Their policy snapshots don’t indict hegemony’s sustainability—their authors mistake between being unwilling to intervene for being unable to
Murray and Herrington 14
(Robert W. Murray, Vice-President @ Research at the Frontier Centre for Public Policy, Adjunct Profe2ssor of Political Science @ University of Alberta, Senior Fellow of Security and Defence Policy @ Atlantic Institute for Market Studies, and a Research Fellow at the University of Alberta’s European Union Centre of Excellence; and Luke M. Herrington, PhD student in the Department of Political Science @ University of Kansas, March 6 2014, “Russia, Ukraine, and the Testing of American Hegemony,” http://www.e-ir.info/2014/03/06/russia-ukraine-and-the-testing-of-american-hegemony/, Accessed 7/30/14, JC)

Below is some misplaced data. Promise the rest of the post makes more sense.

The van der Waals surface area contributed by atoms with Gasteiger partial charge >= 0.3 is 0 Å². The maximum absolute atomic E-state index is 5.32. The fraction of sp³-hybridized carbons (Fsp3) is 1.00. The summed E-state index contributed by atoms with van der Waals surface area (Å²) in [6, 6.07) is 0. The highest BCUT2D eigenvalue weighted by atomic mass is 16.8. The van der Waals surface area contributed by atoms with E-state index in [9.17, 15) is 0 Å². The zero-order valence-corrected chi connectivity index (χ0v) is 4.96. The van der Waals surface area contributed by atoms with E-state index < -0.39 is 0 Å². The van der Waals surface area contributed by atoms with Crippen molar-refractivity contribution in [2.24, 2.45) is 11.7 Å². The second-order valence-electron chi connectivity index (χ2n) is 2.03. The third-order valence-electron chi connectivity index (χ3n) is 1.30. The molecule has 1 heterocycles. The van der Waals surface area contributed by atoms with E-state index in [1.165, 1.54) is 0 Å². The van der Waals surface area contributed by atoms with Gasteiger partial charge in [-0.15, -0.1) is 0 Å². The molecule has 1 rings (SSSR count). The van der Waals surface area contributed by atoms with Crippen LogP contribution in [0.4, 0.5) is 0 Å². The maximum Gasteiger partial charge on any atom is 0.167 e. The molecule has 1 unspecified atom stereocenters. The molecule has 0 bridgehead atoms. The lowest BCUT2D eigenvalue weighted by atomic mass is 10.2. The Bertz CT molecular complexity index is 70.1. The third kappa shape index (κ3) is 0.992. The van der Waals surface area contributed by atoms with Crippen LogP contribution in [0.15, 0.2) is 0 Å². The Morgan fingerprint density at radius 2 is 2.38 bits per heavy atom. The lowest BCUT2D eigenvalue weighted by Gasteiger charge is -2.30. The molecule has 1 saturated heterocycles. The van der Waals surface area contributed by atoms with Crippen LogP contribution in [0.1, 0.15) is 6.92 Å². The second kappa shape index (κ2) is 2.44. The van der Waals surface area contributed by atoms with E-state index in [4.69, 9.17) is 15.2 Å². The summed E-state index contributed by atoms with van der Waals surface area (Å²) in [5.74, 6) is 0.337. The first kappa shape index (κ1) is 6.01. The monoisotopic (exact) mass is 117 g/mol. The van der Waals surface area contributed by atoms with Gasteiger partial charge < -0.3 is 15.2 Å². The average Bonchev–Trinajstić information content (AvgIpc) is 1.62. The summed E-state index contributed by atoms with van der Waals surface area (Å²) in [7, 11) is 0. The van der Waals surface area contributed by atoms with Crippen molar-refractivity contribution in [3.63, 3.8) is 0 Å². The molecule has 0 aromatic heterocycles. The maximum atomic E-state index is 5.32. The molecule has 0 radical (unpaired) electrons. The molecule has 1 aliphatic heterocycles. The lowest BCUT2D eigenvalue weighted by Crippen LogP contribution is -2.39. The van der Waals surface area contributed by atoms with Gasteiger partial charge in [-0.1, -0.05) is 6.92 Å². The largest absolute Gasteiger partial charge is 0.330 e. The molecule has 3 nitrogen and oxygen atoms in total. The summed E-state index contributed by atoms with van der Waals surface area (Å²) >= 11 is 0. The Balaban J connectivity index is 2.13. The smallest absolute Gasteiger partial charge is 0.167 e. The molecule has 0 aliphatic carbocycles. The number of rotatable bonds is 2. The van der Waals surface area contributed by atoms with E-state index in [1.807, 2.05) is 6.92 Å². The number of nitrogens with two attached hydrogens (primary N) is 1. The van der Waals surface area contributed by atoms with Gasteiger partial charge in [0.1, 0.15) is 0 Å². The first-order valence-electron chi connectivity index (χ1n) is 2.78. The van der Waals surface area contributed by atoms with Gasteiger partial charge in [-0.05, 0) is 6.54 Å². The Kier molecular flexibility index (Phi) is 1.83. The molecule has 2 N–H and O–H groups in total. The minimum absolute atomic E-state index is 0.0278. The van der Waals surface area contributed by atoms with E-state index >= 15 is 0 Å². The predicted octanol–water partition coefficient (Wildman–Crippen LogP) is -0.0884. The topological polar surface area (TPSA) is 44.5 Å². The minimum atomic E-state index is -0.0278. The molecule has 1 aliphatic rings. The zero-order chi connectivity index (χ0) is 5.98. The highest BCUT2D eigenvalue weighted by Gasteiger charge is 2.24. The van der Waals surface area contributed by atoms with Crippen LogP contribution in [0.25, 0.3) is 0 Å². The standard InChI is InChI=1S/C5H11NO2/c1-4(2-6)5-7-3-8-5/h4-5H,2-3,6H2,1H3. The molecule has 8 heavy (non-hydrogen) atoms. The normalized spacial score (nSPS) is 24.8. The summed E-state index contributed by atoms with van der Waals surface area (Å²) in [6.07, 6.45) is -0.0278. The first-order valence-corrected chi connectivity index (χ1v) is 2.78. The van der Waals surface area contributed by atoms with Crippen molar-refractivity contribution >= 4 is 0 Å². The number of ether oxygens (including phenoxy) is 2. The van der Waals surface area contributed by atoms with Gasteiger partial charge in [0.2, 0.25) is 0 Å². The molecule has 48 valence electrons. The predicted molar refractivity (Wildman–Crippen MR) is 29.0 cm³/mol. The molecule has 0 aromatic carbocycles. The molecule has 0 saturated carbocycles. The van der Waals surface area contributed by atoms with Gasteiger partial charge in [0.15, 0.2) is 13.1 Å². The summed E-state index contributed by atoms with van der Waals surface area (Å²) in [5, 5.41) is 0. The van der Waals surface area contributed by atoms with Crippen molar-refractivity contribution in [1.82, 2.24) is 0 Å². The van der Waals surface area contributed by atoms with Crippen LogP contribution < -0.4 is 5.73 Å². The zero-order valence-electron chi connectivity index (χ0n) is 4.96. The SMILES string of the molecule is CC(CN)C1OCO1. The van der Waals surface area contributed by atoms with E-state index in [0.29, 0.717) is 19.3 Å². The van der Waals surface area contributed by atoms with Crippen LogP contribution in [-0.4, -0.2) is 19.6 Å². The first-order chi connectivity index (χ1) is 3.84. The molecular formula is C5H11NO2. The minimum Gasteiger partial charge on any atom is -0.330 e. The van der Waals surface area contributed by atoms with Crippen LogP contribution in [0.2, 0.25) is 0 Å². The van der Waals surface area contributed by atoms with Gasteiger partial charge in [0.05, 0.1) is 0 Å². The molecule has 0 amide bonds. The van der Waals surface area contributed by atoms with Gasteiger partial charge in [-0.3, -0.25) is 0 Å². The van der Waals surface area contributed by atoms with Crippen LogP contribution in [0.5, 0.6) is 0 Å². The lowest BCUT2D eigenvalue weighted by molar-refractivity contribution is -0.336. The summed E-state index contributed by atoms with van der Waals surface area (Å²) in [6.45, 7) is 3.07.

Many pundits, and even some scholars and military thinkers, favor greater action by the Obama Administration in the Ukraine. The world is unipolar, they assert, so the US must be capable of defending the norms and principles of international law, peace and security, and even weaker states in the face of aggression. This logic applies beyond Ukraine, with similar calls for American interventionism in Syria, Central African Republic, etc. The fact remains that it hasbecome a common assumption that because the system is unipolar and the US is the world’s lone superpower, it has the ability to intervene in every crisis at every corner of the globe. And if the US can intervene, it should.Because President Obama has failed to meet these challenges head-on—from the “green movement” in Iran, to the Arab Spring, and on to Libya, Syria, and Ukraine—many of his critics accuse him of orchestrating a foreign policy of retreat. Or worse still, that his aloofness in world politics means that he has no coherent foreign policy to speak of at all. Indeed, last August, Frida Ghitis said the Obama Administration’s foreign policy was in “tailspin.” The problems with these arguments—that President Obama is not doing enough to meet these crises, or that the US ought to do more because it can—are many, but they fundamentally misunderstand unipolarity (or polarity in general) on one hand, hegemony on the other, and the relationship between the two—a problem itself derived from the neo-Reaganite/neoconservative misunderstanding of hegemony and hegemonic stability. Being the only superpower in a unipolar system (i.e., the hegemon) does not automatically afford the US the ability to act in every crisis, especially if doing so requires acting alone. Unilateralism has costs. Not only is the cost of action itself increased by acting alone (resources cannot be pooled), but it can cost political capital for a hegemon to act unilaterally if doing so is seen as illegitimate by a sufficiently large proportion of other powers in the system. A unipolar structure does not somehow erode or overcome the perceptions of states trying to ensure their relative power position in the international system. The hegemon must calculate, like other states, what will best serve its interests and what actions may be too costly, whether those costs are political, military, economic, or some combination of the above.